Tuesday, February 14, 2012

Butterscotch Pudding

I didn’t go with a chocolate dessert this year for Valentine’s Day (although I did bake some Mint Chocolate Cookies late last week). It isn’t that I didn’t want something rich and creamy and decadent. I just had my rich and creamy and decadent in the form of butterscotch pudding instead.



I decided it was kind of sad that I didn’t really know how to make pudding from scratch. I’ve made more bread pudding than that creamy, gooey puddle of sweet dessert that Americans usually think of when someone says “pudding.” The few attempts I can remember trying were not very interesting, and I had come to feel like maybe there was a reason that pudding mixes in a box are as popular as they are. Heck, I like them, but I’m determined to master homemade recipes whenever possible.

I think some of my disappointments had their roots in recipes that weren’t all that great to begin with, or were compromised by a reduced-calorie philosophy. While my body type requires such a philosophy, I decided to start at the beginning and make real butterscotch pudding with whole ingredients (plus refined sugar). I think Pablo Picasso said something about having to master the rules before you can begin to break them, and I am, as yet, no master.

I reviewed several recipes and chose the one in The New Best Recipe by the editors of Cooks Illustrated magazine. (The one in The Joy of Cooking is similar, and probably great as well, and maybe I’ll try it someday, too.) These recipes are meticulously tested, so I figured it was likely to go well, and I was right. There’s no skimping in this recipe, which is loaded with butter, whole milk, heavy cream and egg yolks and flavored with a generous amount of dark brown sugar. And it’s just as rich and creamy and deliciously flavorful as it sounds.


There’s always a bit of delicacy in cooking eggs and dairy, and my milk mixture did separate a little as it cooked, giving the pudding a texture that was just a tad short of perfectly creamy. I think this may have been because I used a locally produced cream-line whole milk, which is wonderful, but perhaps prone to separation. I’m just guessing here, and I could have done something else that caused the tiny particles to separate out of the colloid. I don’t really care, because the pudding was wonderful: caramel-y sweet, super rich and thick. Definitely something I would serve in small bowls and eat slowly, savoring every delicious spoonful.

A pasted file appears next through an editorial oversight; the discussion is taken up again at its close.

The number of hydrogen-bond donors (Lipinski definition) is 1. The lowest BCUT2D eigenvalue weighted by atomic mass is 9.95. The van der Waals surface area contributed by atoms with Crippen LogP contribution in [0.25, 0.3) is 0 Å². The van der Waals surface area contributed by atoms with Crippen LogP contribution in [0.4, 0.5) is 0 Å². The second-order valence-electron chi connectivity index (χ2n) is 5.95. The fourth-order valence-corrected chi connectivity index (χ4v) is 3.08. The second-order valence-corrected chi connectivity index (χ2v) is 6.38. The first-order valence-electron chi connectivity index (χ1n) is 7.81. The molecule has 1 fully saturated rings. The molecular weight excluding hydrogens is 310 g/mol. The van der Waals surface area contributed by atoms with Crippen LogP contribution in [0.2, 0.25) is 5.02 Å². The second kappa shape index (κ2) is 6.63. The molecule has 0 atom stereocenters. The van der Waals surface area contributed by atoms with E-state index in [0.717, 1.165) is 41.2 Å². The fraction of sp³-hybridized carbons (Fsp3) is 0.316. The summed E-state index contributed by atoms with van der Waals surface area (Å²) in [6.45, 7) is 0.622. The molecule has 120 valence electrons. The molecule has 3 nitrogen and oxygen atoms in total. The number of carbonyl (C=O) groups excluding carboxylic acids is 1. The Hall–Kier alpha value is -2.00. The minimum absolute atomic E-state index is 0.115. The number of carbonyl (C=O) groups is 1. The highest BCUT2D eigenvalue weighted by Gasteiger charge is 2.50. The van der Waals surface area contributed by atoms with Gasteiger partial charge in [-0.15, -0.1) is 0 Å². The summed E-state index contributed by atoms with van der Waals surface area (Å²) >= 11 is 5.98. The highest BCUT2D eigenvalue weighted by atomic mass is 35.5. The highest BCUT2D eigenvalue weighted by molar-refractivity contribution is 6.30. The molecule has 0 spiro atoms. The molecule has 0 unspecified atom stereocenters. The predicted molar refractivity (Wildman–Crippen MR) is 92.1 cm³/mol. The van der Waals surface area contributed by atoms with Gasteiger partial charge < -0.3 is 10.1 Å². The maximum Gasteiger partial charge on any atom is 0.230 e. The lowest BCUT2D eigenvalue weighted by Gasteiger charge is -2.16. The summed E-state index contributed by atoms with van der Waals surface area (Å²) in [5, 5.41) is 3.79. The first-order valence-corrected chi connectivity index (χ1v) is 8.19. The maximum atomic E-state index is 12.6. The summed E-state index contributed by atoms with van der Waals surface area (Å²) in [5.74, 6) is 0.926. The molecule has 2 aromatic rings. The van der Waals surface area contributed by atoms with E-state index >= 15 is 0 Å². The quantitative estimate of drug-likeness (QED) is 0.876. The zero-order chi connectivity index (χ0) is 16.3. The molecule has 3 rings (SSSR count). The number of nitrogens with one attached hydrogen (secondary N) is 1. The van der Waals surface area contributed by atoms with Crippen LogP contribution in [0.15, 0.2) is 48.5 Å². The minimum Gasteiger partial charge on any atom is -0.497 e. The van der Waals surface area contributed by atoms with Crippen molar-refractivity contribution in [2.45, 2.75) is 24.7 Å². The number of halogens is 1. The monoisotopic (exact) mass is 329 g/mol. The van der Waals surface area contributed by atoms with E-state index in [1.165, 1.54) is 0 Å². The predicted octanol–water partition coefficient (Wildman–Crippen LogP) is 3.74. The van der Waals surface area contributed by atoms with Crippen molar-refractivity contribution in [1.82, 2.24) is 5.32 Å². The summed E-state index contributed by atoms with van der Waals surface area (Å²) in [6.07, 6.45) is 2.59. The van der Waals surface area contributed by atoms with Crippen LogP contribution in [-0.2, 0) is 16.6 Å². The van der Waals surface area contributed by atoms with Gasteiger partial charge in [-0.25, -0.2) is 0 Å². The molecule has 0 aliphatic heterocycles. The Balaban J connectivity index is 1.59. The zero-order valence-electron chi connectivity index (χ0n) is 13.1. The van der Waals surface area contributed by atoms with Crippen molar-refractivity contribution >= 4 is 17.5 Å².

Butterscotch Pudding
Adapted from The New Best Recipe from the editors of Cooks Illustrated

6 tablespoons unsalted butter
1 ¼ cups dark brown sugar, gently packed into the measuring cup
1 cup heavy cream
2 cups whole milk
3 egg yolks (from large eggs)
¼ cup cornstarch
2 teaspoons vanilla extract

1. Place the butter in a medium-size, heavy-bottomed saucepan and melt over medium heat. Add the dark brown sugar. Cook, stirring occasionally, until the mixture is bubbly.

2. Gradually whisk in the heavy cream and continue whisking until very well combined and all the sugar is dissolved.

3. Gradually whisk in the milk. Heat the mixture just until it begins to boil, stirring frequently to prevent scorching on the bottom of the pan. When the mixture begins to boil, remove it from the heat.

4. In a medium-size bowl, beat the egg yolks together with a whisk. Gradually whisk about ½ cup of the hot milk mixture into the egg yolks. Whisk in the cornstarch until completely combined. Gradually mix the egg yolk mixture into the saucepan with the rest of the hot milk mixture. Stir well to combine.

5. Return the mixture to medium heat and cook, stirring slowly with a wooden spoon or rubber spatula until a few bubbles reach and burst through the surface, just a few minutes. The mixture should be smooth, thick and glossy. Stir in the vanilla extract.

6. Strain the pudding mixture through a fine mesh sieve into a bowl. Divide the pudding between about 6 small dessert bowls or ramekins if desired. Cover with plastic wrap. Place the plastic wrap directly on the pudding surface to prevent a skin from forming, if desired. Chill for 3 hours or more before serving. Serve cold.

Makes about 6 servings. Keep leftovers chilled for up to a few days.



Another recipe like this one: Butterscotch Pumpkin Fudge 

One year ago: Chocolate Cherry Oatmeal Cookies with Black Walnuts and Cranberry Swirl Cheesecake with Chocolate Crust

Two years ago: Stout Bread with Chocolate and Dried Cherries

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